In the ever-expanding network of sector skills councils (SSCs) – a key plank in the Government’s strategy to promote an employer-led approach to skills and vocational training – rail is conspicuous in its absence.
It’s somewhat surprising, given the increased focus and concern over rail that led the Government to outline a radical reform of the network in its White Paper published in July. Lord Cullen, who chaired the Paddington rail crash inquiry, recommended in the paper that the industry should increase its focus on skills and on training its workforce.
However, Christopher Duff, chief executive of the Sector Skills Development Agency (SSDA), which oversees the SSC network, suggests that rail does not meet the criteria for “strategic and economic significance”.
“Most professions in the rail industry are already well represented by existing and developing SSCs,” he said. “In fact, only around 60,000 people employed in rail are not in a profession covered by another SSC.”
But there have been efforts – dating back well over a year – to establish an SSC for the rail industry, which have failed. Where there was once universal support from industry to establish the Centre for Rail Skills (CfRS) as an aspirant SSC, the two largest industry employers, Network Rail and London Underground, have lost faith in the body.
In an attempt to find a solution, the SSDA is funding a consultant to carry out a review of rail skills. This coincides with the Depart-ment for Transport’s implementation of a White Paper outlining plans to abolish the Strategic Rail Authority (SRA) – which was instrumental in setting up the CfRS – and transfer responsibilities to the Government and Network Rail.
But the SSDA’s decision to include the credibility-suffering CfRS and SRA on the steering group for its consultation has provoked controversy. The group should instead be made up of employers with a proven track record on skills, according to Iain Smith, London Underground’s head of engineering and technical skills.
“One of the key outputs of this is an employer-led strategy,” he said. “Why would you not then give employers an actual steer on the consultation process? How else will they have ownership?”
Describing CfRS as having “no understanding of the industry, its needs and no networks”, Smith said London Underground and Network Rail withdrew their membership in frustration – and made more progress on skills in the past year than the previous 10.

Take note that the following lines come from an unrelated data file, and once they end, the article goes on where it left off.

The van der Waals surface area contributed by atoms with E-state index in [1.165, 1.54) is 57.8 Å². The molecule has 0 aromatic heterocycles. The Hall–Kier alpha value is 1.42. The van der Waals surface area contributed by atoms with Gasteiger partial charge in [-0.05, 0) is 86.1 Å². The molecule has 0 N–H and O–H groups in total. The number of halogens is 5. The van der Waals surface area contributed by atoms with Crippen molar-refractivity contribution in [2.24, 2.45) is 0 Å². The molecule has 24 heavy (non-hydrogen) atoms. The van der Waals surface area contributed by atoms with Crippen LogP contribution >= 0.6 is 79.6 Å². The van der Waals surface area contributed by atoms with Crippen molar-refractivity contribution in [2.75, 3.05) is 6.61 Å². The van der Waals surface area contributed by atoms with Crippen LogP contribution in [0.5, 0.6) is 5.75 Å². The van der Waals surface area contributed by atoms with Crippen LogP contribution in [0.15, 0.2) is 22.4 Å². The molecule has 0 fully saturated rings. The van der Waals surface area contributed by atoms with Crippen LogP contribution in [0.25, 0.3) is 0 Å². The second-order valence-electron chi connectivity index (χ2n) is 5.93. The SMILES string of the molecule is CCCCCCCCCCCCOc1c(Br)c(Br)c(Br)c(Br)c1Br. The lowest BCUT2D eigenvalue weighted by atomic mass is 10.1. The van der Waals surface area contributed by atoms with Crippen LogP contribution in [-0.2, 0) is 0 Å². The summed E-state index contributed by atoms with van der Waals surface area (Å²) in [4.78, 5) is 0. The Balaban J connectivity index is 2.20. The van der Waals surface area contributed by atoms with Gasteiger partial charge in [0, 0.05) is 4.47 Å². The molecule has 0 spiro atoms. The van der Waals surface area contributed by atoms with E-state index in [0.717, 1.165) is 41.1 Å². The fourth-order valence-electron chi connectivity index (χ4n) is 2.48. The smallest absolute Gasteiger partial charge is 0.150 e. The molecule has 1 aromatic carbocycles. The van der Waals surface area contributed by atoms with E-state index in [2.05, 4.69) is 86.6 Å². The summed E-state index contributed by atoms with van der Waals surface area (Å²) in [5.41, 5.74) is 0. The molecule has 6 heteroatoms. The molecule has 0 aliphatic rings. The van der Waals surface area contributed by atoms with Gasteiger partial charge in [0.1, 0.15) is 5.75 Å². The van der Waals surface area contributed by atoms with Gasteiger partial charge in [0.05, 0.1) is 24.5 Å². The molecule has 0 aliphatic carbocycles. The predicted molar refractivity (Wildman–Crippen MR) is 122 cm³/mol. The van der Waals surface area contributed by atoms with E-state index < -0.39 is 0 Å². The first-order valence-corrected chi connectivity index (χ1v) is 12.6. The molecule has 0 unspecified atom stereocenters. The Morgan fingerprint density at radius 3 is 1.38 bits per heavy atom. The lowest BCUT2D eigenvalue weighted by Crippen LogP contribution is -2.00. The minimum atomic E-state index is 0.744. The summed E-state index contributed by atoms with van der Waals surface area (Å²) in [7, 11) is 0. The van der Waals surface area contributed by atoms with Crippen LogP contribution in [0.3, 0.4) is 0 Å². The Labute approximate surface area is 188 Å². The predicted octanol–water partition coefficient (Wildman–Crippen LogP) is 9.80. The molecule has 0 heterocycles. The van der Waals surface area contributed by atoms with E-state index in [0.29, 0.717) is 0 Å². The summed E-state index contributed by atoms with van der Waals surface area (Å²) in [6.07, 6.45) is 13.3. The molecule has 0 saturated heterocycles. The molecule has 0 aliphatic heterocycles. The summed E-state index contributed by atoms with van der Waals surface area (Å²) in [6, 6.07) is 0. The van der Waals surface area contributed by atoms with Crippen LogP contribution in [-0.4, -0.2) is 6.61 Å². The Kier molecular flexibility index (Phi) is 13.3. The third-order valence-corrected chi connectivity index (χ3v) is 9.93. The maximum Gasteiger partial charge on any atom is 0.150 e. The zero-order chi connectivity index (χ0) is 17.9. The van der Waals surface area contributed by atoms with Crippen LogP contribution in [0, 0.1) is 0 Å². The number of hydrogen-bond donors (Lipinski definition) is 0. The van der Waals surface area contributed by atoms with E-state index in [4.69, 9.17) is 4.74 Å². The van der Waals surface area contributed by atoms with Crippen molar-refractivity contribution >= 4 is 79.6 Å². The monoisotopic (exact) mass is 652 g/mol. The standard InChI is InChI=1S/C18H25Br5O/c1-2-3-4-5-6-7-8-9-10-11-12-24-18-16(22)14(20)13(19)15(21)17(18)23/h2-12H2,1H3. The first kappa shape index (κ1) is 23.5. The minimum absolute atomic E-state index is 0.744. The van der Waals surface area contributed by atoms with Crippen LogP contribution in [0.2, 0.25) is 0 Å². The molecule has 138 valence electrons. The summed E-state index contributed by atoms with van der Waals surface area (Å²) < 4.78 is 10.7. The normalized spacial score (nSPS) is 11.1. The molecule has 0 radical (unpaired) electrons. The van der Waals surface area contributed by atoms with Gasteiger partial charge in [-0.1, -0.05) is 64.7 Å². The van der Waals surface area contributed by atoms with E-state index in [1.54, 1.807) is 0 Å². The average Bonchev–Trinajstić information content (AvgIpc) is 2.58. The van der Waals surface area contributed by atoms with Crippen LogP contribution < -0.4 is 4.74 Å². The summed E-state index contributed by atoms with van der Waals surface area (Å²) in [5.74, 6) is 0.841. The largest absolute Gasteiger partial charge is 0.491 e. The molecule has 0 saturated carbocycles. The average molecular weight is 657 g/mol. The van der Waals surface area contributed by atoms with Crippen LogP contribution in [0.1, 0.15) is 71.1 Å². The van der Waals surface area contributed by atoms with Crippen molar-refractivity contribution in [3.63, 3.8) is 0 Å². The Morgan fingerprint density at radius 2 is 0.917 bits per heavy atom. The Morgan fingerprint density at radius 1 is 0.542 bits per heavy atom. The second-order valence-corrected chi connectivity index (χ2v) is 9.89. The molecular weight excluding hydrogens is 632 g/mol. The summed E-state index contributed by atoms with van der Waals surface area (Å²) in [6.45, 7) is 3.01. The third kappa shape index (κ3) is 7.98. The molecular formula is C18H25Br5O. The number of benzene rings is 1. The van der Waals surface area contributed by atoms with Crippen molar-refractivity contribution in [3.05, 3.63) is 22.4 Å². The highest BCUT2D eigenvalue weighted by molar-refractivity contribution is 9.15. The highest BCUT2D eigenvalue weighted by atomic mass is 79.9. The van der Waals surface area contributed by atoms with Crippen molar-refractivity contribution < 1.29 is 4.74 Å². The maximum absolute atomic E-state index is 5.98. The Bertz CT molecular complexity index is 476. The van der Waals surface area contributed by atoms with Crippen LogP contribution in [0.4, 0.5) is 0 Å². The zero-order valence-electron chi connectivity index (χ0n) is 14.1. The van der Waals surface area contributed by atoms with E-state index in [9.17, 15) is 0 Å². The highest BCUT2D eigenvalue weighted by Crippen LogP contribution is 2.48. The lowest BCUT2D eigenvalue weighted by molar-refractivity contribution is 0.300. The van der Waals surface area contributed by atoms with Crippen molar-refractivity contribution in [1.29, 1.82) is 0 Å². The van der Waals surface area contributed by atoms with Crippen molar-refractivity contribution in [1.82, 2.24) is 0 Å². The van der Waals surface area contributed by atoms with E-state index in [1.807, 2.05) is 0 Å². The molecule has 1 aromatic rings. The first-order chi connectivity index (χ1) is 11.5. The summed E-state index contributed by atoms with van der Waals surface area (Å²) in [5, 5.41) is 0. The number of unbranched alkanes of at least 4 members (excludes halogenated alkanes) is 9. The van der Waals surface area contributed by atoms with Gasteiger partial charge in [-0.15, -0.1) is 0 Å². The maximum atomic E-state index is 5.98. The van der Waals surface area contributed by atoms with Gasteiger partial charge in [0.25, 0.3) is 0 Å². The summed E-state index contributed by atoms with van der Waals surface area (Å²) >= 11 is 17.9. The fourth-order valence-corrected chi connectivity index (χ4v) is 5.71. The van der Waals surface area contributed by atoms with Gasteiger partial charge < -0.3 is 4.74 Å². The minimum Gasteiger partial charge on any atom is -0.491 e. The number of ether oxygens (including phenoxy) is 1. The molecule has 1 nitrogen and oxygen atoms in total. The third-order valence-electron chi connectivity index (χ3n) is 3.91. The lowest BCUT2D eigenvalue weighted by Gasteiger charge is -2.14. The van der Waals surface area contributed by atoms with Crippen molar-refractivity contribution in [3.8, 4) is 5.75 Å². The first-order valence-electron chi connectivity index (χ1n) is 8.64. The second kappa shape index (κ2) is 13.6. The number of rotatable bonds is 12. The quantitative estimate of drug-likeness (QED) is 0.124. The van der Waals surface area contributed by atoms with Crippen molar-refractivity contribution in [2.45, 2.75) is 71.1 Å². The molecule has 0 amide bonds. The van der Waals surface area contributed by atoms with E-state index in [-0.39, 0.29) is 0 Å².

For example, some 5,000 London Under-ground staff have achieved Level-2 NVQs in rail operations, in line with government strategy. Network Rail, for its part, is setting up a massive network of training centres, including one for management that would be available to anyone in the industry, and which was commended in the White Paper.
Ian Livsey, managing director of CfRS, insisted the body is “forging ahead” in meeting the needs of its members, including the pursuit of vocational qualifications, and representing the industry to Government.
Asked about the impact of two of the industry’s main players withdrawing support, he said: “The fact of the matter is the CfRS is here delivering what our members feel is a very useful service, or they wouldn’t be members. I’m pursuing the agenda that our members want.”
Nevertheless, the Department for Transport’s White Paper outlines the importance of getting Network Rail on board. It describes it as the “single body within the rail industry with overall responsibility for delivering improved performance, and for providing leadership on issues where there is a need for cross-industry action”.
The SSDA, whose consultation is now underway, with a full report expected early next year, has promised to review the decision not to include Network Rail on the steering group.
To a large extent, the controversy surrounding efforts to take a national approach to rail skills simply reflects the industry’s fragmented, post-privatisation era. But now that the Government has made clear its intention to radically reform how the network is managed, the national skills agenda will have to catch up.